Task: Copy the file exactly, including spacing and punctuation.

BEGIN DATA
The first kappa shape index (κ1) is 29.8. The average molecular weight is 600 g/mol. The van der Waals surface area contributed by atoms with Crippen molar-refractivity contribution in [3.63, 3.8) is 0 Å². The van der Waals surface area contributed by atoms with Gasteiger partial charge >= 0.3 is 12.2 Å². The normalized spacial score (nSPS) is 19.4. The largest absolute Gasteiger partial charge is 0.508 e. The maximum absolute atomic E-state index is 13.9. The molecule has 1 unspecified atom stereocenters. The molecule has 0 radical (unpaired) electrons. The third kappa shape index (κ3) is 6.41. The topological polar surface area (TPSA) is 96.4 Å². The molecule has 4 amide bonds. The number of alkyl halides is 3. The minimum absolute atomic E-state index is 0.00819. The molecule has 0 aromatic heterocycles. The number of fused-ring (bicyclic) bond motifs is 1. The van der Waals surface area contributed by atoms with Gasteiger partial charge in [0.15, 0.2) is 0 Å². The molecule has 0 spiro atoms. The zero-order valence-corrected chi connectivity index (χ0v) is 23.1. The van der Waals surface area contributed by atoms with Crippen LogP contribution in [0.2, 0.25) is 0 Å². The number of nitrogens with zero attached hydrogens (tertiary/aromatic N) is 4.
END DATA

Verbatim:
The first kappa shape index (κ1) is 29.8. The average molecular weight is 600 g/mol. The van der Waals surface area contributed by atoms with Crippen molar-refractivity contribution in [3.63, 3.8) is 0 Å². The van der Waals surface area contributed by atoms with Gasteiger partial charge >= 0.3 is 12.2 Å². The normalized spacial score (nSPS) is 19.4. The largest absolute Gasteiger partial charge is 0.508 e. The maximum absolute atomic E-state index is 13.9. The molecule has 1 unspecified atom stereocenters. The molecule has 0 radical (unpaired) electrons. The third kappa shape index (κ3) is 6.41. The topological polar surface area (TPSA) is 96.4 Å². The molecule has 4 amide bonds. The number of alkyl halides is 3. The minimum absolute atomic E-state index is 0.00819. The molecule has 0 aromatic heterocycles. The number of fused-ring (bicyclic) bond motifs is 1. The van der Waals surface area contributed by atoms with Gasteiger partial charge in [0.15, 0.2) is 0 Å². The molecule has 0 spiro atoms. The zero-order valence-corrected chi connectivity index (χ0v) is 23.1. The van der Waals surface area contributed by atoms with Crippen LogP contribution in [0.2, 0.25) is 0 Å². The number of nitrogens with zero attached hydrogens (tertiary/aromatic N) is 4.